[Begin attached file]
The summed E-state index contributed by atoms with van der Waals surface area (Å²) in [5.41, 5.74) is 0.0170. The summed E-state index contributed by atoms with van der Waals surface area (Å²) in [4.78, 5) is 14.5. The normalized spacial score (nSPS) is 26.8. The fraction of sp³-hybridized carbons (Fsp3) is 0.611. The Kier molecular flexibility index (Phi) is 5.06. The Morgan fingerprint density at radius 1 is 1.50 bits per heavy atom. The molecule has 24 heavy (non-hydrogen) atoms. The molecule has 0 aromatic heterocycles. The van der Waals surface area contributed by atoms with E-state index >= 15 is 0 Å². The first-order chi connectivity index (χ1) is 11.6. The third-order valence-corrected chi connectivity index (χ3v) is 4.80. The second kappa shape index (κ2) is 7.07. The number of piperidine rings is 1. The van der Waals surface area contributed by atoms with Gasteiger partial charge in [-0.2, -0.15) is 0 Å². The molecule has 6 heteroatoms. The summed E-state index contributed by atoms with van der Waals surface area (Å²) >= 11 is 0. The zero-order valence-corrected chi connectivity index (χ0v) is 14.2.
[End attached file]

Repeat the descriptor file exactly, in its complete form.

The summed E-state index contributed by atoms with van der Waals surface area (Å²) in [5.41, 5.74) is 0.0170. The summed E-state index contributed by atoms with van der Waals surface area (Å²) in [4.78, 5) is 14.5. The normalized spacial score (nSPS) is 26.8. The fraction of sp³-hybridized carbons (Fsp3) is 0.611. The Kier molecular flexibility index (Phi) is 5.06. The Morgan fingerprint density at radius 1 is 1.50 bits per heavy atom. The molecule has 24 heavy (non-hydrogen) atoms. The molecule has 0 aromatic heterocycles. The van der Waals surface area contributed by atoms with E-state index >= 15 is 0 Å². The first-order chi connectivity index (χ1) is 11.6. The third-order valence-corrected chi connectivity index (χ3v) is 4.80. The second kappa shape index (κ2) is 7.07. The number of piperidine rings is 1. The van der Waals surface area contributed by atoms with Gasteiger partial charge in [-0.2, -0.15) is 0 Å². The molecule has 6 heteroatoms. The summed E-state index contributed by atoms with van der Waals surface area (Å²) >= 11 is 0. The zero-order valence-corrected chi connectivity index (χ0v) is 14.2.